Ethics – “a Double-Edged Sword” Essay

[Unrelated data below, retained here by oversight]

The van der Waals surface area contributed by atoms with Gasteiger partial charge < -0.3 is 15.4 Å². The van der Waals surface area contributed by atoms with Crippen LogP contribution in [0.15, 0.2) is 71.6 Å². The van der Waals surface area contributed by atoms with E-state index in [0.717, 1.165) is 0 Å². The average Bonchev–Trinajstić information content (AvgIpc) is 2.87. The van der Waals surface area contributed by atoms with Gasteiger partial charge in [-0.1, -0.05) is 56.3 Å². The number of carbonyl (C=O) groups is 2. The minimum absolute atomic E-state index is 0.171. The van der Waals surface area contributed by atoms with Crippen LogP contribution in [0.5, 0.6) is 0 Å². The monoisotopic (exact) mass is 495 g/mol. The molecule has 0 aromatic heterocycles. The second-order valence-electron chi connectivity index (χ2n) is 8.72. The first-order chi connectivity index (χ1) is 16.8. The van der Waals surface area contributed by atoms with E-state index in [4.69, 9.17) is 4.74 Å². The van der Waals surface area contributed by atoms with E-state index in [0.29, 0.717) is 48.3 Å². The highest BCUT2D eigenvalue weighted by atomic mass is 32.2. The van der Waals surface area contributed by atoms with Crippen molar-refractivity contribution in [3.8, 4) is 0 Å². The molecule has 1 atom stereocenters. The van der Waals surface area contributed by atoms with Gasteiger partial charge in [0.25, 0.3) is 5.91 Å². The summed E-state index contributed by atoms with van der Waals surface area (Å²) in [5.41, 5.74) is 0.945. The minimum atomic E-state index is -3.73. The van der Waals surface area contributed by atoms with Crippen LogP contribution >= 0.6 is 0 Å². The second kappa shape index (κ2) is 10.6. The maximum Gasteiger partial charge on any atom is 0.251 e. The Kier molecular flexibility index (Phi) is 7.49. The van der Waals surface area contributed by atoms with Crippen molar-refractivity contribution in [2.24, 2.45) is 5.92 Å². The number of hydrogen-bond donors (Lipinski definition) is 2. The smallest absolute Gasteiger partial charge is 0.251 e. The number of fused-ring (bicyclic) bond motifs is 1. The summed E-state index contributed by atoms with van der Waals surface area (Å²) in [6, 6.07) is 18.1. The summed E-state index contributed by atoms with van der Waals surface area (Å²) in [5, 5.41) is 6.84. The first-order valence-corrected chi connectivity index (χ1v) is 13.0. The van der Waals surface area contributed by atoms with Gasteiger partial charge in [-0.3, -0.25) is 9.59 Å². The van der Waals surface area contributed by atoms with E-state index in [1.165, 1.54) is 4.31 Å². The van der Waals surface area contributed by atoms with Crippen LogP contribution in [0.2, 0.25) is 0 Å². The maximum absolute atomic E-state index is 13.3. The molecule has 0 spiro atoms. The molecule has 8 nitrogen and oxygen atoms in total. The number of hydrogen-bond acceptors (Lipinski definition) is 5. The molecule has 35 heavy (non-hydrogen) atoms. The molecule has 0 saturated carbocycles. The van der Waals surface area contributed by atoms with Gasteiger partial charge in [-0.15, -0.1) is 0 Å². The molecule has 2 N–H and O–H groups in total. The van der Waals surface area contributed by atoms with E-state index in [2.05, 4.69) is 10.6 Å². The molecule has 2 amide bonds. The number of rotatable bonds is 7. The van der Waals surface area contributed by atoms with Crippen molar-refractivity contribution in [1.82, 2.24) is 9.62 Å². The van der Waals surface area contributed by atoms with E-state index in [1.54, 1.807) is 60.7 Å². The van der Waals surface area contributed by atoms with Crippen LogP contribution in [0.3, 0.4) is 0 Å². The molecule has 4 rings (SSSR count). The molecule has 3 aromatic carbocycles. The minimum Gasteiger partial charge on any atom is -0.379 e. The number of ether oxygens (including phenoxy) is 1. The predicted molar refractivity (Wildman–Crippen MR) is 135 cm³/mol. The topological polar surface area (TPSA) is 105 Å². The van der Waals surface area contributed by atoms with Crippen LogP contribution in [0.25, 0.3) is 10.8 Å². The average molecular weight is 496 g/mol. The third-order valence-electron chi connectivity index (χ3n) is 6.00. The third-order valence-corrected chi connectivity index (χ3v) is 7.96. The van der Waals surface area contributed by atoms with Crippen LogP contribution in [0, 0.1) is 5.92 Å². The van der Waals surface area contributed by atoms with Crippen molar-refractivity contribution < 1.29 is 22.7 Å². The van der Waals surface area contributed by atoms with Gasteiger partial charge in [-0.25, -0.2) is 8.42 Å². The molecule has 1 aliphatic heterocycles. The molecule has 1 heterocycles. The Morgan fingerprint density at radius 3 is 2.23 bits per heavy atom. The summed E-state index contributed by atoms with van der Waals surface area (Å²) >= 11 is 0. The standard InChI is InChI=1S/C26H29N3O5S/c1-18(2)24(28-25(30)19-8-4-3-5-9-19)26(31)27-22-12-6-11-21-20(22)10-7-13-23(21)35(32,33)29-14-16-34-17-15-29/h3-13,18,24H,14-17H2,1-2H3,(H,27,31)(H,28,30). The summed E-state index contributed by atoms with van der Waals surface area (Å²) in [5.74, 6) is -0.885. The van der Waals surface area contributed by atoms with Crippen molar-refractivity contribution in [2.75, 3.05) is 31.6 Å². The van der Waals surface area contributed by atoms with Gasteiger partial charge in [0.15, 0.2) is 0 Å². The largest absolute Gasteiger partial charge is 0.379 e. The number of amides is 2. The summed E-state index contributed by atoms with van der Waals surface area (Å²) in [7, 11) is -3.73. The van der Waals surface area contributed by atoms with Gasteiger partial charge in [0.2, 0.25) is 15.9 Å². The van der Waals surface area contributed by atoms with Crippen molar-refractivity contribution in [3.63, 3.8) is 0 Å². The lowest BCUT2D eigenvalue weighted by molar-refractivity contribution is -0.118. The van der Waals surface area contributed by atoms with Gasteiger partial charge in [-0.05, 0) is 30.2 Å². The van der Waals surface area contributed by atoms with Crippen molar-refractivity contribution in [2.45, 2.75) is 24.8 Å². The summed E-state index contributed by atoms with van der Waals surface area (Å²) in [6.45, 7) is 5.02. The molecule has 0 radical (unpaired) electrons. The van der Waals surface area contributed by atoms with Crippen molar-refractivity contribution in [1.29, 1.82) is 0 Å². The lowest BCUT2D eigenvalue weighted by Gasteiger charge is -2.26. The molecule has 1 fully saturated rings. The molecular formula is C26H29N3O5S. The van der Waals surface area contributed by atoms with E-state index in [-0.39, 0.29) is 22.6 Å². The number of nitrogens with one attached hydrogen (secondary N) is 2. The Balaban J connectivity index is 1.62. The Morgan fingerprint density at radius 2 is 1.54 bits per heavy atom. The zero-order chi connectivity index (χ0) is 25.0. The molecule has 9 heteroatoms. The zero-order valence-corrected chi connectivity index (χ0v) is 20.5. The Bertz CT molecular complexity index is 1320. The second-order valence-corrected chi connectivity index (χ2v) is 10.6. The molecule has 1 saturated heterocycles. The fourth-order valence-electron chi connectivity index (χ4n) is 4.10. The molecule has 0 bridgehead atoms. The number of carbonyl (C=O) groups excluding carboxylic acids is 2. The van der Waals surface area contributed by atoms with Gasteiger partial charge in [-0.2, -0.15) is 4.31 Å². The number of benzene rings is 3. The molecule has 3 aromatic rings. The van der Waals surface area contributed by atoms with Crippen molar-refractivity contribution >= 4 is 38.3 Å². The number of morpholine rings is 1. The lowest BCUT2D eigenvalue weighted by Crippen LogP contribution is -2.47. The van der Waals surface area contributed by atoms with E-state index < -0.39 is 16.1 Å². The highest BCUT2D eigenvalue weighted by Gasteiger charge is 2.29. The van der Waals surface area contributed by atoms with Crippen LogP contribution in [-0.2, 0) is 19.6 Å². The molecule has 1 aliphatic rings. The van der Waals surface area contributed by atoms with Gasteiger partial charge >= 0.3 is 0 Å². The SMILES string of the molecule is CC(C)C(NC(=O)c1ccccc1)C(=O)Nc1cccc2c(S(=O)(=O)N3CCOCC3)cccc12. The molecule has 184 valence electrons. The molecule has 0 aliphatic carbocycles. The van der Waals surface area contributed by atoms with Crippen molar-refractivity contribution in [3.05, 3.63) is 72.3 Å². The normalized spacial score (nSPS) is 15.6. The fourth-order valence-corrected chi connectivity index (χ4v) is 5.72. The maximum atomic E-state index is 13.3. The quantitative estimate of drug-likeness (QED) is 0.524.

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Purpose: The purpose of this essay is to critically discuss the moral challenges faced by organizations while operating overseas. It analytically assesses the suggested moral codes and some of the “poison pills”. Ethics – “A theory or system of moral values; principles of conduct governing an individual or a group; a guiding philosophy or a consciousness of moral importance.” (Merriam-Webster). Ethics, in the business world, is essentially a critical and structured look into the functioning of, not only, the organization but individuals within. Critical because it critiques morals, norms and practices which, admittedly, is not always easy. It always starts with an understanding and acceptance of one’s own beliefs for only then can a person go beyond his own means and open-mindedly accept others. There is a fine line between being judgmental and judging fairly. Critical because it deals with the omnipotent question regarding a person’s decisions in situations wherein the norms, morals, bahaviours or practices are contradictory to what they consider their own. The structural component of Ethics comes from the fact that there has to be an attempt to establish some sort of a code or theory, which aims to unite people’s moral beliefs. If understanding is the beginning then attempting to rationalize and unify beliefs is the goal. This aim, thereby, makes ideas such as Corporate Social Responsibility or Global Corporate Citizenship fall within the threshold on Ethics. This, also, raises the question whether there is any true difference between a person’s own ethical code and the ethical code of business; or is an “ethical business” an oxymoron. This leads us to discuss the three generally accepted ethical and moral codes or guidelines. The first guideline is the concept of “Ethnocentrism”. This theory propagates the application of one’s own ethical beliefs while

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